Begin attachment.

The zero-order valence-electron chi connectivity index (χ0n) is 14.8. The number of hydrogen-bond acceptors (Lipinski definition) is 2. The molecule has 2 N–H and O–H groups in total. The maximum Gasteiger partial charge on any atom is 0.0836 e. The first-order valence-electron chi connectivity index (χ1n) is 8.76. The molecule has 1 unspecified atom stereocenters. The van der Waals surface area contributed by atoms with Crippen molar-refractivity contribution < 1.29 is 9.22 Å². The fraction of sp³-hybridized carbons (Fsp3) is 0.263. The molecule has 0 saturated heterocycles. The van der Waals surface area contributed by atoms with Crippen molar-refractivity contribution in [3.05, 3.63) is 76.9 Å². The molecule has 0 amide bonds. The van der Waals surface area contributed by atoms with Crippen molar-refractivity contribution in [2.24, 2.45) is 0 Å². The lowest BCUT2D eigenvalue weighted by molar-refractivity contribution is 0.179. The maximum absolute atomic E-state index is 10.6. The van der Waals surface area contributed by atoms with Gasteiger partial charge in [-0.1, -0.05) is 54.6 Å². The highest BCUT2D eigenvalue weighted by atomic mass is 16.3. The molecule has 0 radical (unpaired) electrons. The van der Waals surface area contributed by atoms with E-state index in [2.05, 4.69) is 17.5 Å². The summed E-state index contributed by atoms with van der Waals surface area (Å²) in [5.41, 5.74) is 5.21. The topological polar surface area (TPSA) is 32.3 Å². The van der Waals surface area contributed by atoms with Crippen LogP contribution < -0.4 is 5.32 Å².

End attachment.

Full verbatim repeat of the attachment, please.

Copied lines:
The zero-order valence-electron chi connectivity index (χ0n) is 14.8. The number of hydrogen-bond acceptors (Lipinski definition) is 2. The molecule has 2 N–H and O–H groups in total. The maximum Gasteiger partial charge on any atom is 0.0836 e. The first-order valence-electron chi connectivity index (χ1n) is 8.76. The molecule has 1 unspecified atom stereocenters. The van der Waals surface area contributed by atoms with Crippen molar-refractivity contribution < 1.29 is 9.22 Å². The fraction of sp³-hybridized carbons (Fsp3) is 0.263. The molecule has 0 saturated heterocycles. The van der Waals surface area contributed by atoms with Crippen molar-refractivity contribution in [3.05, 3.63) is 76.9 Å². The molecule has 0 amide bonds. The van der Waals surface area contributed by atoms with Crippen molar-refractivity contribution in [2.24, 2.45) is 0 Å². The lowest BCUT2D eigenvalue weighted by molar-refractivity contribution is 0.179. The maximum absolute atomic E-state index is 10.6. The van der Waals surface area contributed by atoms with Gasteiger partial charge in [-0.1, -0.05) is 54.6 Å². The highest BCUT2D eigenvalue weighted by atomic mass is 16.3. The molecule has 0 radical (unpaired) electrons. The van der Waals surface area contributed by atoms with E-state index in [2.05, 4.69) is 17.5 Å². The summed E-state index contributed by atoms with van der Waals surface area (Å²) in [5.41, 5.74) is 5.21. The topological polar surface area (TPSA) is 32.3 Å². The van der Waals surface area contributed by atoms with Crippen LogP contribution < -0.4 is 5.32 Å².